How Ethereum Classic Light Clients Can SECURELY Operate
December 4, 2017
Ethereum Classic (ETC) light clients are clients that do not maintain a copy of the entire ETC blockchain. I will explain how they can nevertheless securely operate.
Light clients obtain blockchain information by communicating with network nodes. It is possible that malicious network nodes may censor blocks on the longest chain. Light clients can still operate securely as long as they connect to at least one honest and up to date node. It is not sufficient to connect to an honest node. The honest node must itself be connected to another honest node, and so on. Otherwise, honest nodes may not have all the blocks on the longest chain.
Here is a list of honest ETC network node TCP sockets that light clients can connect to. (This list can also be found here.):
126.96.36.199:30303 188.8.131.52:30303 184.108.40.206:30303 220.127.116.11:30303 18.104.22.168:30303 22.214.171.124:30303 126.96.36.199:30303 188.8.131.52:30306
Hashes are fixed length strings that can guarantee the integrity of all information. Merkle trees are trees of hashes that can minimize the necessary communication between network nodes and light clients. The tops of Merkle trees are referred to as root hashes. Block headers contain the root hashes for light clients to securely and efficiently obtain state and transaction information from network nodes. Because block headers are much smaller than entire blocks, light clients with limited storage can still operate securely by storing just the block headers of the blockchain.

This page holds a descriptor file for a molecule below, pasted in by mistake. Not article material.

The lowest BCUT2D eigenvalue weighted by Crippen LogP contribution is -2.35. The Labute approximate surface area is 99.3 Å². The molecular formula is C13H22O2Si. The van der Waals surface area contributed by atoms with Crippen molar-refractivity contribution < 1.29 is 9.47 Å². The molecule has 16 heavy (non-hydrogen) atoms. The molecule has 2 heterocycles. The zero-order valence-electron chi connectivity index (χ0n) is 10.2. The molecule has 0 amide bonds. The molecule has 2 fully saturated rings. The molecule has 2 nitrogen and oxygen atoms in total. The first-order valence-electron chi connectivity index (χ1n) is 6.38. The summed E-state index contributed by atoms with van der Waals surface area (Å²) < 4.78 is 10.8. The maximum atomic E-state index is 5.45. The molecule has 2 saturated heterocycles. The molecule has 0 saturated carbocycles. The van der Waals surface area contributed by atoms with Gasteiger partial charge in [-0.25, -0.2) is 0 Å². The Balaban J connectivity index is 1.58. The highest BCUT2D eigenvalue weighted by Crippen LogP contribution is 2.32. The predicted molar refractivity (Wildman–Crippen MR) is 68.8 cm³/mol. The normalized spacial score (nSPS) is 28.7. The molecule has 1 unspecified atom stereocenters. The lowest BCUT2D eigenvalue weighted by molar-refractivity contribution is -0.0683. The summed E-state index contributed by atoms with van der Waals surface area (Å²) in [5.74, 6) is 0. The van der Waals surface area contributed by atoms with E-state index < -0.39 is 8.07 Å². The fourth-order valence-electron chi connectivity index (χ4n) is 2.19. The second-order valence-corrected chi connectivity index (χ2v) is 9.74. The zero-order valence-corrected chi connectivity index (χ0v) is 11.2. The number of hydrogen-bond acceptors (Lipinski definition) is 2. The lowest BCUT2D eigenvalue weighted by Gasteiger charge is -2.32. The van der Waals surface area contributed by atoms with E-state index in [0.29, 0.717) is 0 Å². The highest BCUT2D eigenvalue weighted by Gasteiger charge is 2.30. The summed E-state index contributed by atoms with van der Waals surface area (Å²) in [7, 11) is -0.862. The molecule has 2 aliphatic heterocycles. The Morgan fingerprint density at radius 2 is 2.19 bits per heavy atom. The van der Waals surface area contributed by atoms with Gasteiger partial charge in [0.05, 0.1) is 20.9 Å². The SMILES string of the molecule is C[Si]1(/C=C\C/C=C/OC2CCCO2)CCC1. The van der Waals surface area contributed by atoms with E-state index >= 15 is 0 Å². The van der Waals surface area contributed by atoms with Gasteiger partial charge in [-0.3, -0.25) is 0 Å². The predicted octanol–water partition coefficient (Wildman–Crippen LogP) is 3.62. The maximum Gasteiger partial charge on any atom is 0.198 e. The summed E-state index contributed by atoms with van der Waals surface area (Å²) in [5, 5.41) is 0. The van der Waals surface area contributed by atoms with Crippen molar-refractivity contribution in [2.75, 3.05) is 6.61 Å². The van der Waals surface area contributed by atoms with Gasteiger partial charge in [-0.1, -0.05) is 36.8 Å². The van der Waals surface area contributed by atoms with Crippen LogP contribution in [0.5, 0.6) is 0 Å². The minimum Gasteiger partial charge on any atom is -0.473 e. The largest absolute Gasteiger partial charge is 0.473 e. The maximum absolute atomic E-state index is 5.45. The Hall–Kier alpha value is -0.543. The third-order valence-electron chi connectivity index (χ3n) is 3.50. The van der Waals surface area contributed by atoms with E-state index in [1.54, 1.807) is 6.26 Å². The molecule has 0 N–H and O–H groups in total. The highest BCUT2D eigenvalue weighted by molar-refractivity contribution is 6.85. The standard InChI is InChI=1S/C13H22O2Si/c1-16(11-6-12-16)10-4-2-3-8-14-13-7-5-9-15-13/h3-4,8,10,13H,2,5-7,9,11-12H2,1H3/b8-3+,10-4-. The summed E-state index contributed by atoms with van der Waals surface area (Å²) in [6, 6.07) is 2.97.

To be sure a light client is connected to the ETC network, confirm the first block (genesis block) of the blockchain is associated with the following hash:
Also, confirm block 1,920,000 is associated with the following hash:
This block is where the ETC blockchain diverges from the Ethereum (ETH) blockchain.
Some think the need for light clients to request state and transaction information from network nodes might be a vulnerability. The concern is that network nodes may not always have sufficient incentives to assist light clients. Some have suggested compensating network nodes for assisting light clients. At the very least, supporters of ETC are motivated to support light clients to grow the number of users. Also, smart contract application providers are motivated to support light clients to increase the number of potential customers.
It is amazing that a protocol exists for even tiny embedded devices to securely utilize the ETC system. By connecting to honest nodes, only storing block headers, and, utilizing the properties of hashes, even toasters can benefit from the ETC world computer.
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I would like to thank IOHK (Input Output Hong Kong) for funding this effort.
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